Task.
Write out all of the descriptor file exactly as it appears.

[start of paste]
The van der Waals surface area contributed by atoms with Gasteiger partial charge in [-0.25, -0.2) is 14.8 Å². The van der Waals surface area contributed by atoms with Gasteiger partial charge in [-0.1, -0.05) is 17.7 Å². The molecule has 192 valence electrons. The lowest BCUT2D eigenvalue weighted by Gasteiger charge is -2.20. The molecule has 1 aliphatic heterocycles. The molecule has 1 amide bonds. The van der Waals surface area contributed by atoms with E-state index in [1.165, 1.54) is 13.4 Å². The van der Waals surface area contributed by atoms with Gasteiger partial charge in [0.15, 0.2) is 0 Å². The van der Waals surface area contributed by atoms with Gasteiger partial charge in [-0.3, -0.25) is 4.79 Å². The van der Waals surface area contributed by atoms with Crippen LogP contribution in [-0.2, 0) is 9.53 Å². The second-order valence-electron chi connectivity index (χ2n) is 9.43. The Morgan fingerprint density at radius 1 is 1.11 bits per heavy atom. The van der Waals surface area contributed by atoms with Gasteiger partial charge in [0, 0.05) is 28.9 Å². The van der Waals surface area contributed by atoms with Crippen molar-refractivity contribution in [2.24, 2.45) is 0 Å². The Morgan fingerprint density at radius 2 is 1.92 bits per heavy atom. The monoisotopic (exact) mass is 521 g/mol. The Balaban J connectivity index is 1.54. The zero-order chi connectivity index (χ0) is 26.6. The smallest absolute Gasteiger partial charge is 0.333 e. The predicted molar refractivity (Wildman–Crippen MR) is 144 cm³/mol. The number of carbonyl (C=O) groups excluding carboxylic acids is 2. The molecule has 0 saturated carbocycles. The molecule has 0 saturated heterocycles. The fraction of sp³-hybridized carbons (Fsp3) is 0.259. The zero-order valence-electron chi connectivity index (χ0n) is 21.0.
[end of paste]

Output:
The van der Waals surface area contributed by atoms with Gasteiger partial charge in [-0.25, -0.2) is 14.8 Å². The van der Waals surface area contributed by atoms with Gasteiger partial charge in [-0.1, -0.05) is 17.7 Å². The molecule has 192 valence electrons. The lowest BCUT2D eigenvalue weighted by Gasteiger charge is -2.20. The molecule has 1 aliphatic heterocycles. The molecule has 1 amide bonds. The van der Waals surface area contributed by atoms with E-state index in [1.165, 1.54) is 13.4 Å². The van der Waals surface area contributed by atoms with Gasteiger partial charge in [0.15, 0.2) is 0 Å². The van der Waals surface area contributed by atoms with Gasteiger partial charge in [-0.3, -0.25) is 4.79 Å². The van der Waals surface area contributed by atoms with Crippen LogP contribution in [-0.2, 0) is 9.53 Å². The second-order valence-electron chi connectivity index (χ2n) is 9.43. The Morgan fingerprint density at radius 1 is 1.11 bits per heavy atom. The van der Waals surface area contributed by atoms with Gasteiger partial charge in [0, 0.05) is 28.9 Å². The van der Waals surface area contributed by atoms with Crippen molar-refractivity contribution in [2.24, 2.45) is 0 Å². The Morgan fingerprint density at radius 2 is 1.92 bits per heavy atom. The monoisotopic (exact) mass is 521 g/mol. The Balaban J connectivity index is 1.54. The zero-order chi connectivity index (χ0) is 26.6. The smallest absolute Gasteiger partial charge is 0.333 e. The predicted molar refractivity (Wildman–Crippen MR) is 144 cm³/mol. The number of carbonyl (C=O) groups excluding carboxylic acids is 2. The molecule has 0 saturated carbocycles. The molecule has 0 saturated heterocycles. The fraction of sp³-hybridized carbons (Fsp3) is 0.259. The zero-order valence-electron chi connectivity index (χ0n) is 21.0.